Bush White House and U.S. Immigration Policy
ALEX CHADWICK, host:
We wanted a reaction from Mr. Bush's administration from the comments from the congressman. We're speaking now with NPR White House correspondent David Greene in Washington.
David, what would the White House say to those remarks?
DAVID GREENE reporting:
Well, it's always been a pretty prickly issue for them to deal with, Alex. When the question of whether citizens can be armed and patrol the borders on their own has come up, White House aides have always treaded really delicately. I mean, they've said, `Look, you know, citizens should be reporting suspicious activities. They should be doing that; it's a responsibility they've had since 9/11.' But we can't have armed bands of citizens, in the words of the White House, `taking matters into their own hands,' because that's really dangerous.
But there's no doubt that Congressman Culberson represents the real problem that the president has on this issue, that there's a wing of his party that is very against opening up the borders at all. It's a political issue for them. Their constituents get riled up by it.
On the other hand, the president knows that Hispanic voters have been coming to his party in large numbers, and one of the quickest ways to stop that would be to allow a lot of the rhetoric from people like Culberson to get out there and be perceived as the voice of the Republican Party. So it's real trouble for him and tough political waters.
CHADWICK: Well, let me just raise this. You have the president of Mexico, Vicente Fox, calling yesterday for the US and Mexico to get together and do something about immigration policy because the problems along the border are so bad at this point. And there's an article on the front page of The Wall Street Journal this morning saying that, indeed, the Bush administration wants to do something. What are they going to do?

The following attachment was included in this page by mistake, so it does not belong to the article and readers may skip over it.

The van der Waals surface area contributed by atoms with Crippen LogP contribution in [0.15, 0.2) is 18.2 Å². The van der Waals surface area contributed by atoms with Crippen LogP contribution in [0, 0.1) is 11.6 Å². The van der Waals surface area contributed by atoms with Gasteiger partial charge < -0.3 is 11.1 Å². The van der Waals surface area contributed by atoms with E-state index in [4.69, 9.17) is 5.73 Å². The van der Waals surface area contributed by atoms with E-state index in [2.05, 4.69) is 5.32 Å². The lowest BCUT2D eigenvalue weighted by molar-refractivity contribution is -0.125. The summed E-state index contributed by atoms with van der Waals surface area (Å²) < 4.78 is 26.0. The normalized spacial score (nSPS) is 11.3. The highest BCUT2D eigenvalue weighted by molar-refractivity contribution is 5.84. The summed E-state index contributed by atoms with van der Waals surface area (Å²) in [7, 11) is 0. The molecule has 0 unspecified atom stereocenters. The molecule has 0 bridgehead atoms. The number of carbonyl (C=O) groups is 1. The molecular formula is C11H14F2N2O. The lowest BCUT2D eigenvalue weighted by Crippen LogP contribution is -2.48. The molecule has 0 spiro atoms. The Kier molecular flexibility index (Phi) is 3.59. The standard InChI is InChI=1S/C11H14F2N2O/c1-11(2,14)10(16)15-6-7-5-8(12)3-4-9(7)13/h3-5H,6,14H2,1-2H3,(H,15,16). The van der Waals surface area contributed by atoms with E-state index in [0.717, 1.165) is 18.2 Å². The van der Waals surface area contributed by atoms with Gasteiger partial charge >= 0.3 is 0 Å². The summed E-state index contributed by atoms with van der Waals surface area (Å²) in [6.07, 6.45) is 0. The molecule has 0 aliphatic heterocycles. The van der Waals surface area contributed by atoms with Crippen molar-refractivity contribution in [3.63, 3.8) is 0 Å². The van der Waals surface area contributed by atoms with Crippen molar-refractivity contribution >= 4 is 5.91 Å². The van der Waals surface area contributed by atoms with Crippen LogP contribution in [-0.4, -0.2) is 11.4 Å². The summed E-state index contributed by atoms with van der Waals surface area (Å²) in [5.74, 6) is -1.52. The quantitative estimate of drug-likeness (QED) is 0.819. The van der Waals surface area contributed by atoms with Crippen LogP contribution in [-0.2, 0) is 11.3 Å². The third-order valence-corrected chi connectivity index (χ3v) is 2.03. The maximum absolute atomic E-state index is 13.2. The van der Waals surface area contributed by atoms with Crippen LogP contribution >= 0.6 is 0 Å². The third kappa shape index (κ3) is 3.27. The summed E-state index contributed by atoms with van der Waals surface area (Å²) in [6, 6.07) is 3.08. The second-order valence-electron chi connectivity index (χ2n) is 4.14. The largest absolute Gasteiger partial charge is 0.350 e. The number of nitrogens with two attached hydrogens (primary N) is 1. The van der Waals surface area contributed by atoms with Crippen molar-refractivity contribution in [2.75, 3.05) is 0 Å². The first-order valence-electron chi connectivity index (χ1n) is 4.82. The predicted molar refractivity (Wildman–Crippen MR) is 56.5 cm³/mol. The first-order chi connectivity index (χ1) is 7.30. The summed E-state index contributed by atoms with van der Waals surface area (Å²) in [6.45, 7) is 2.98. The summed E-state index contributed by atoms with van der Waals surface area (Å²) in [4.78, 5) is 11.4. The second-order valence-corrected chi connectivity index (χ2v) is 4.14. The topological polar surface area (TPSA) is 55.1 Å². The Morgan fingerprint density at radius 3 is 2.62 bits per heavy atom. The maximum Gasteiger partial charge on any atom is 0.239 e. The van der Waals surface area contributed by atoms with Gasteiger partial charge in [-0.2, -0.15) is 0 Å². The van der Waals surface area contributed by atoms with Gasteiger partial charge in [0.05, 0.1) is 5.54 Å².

GREENE: Well, it looks like this issue is finally coming back. I mean, earlier this year, the president took a stab; it really divided his party, things kind of stalled. Right now the White House is working with a lot of business interests to put together a campaign that they hope will be perhaps the final pitch, the final sale. It will talk a lot about tougher border security, but also talk about the importance to business interests, to agricultural firms and other companies who need a lot of immigrants to fill their work force. And they hope that they can find the right message and the right balance to get something through, but we're coming up to a congressional election year. It's not going to be easy.
CHADWICK: I just wonder how uncomfortable the White House is with a Republican congressman from Texas accusing the president of being soft on terrorists...
CHADWICK: ...which is what Mr. Culberson said, `There are terrorists coming across the border, and the president isn't doing anything.'
GREENE: It is. It was pretty striking. I mean, the White House has had some Republicans opposing it on issues like Social Security and on trade, but not to the extent and not to the level of rhetoric that we're seeing from members like Congressman Culberson. And he's not alone. I mean, there are dozens of Republicans who agree with him and support his proposal, so it is very uncomfortable. But the president--as a former governor of Texas, he seems to really believe in this issue. And when you hear him talk about it, more so than perhaps any other issue, he seems very passionate and knows a lot about it. There's no doubt about that.
CHADWICK: NPR White House correspondent David Greene. Thanks, David.
GREENE: Thank you, Alex.
CHADWICK: I'm Alex Chadwick. Stay with us on DAY TO DAY from NPR News.
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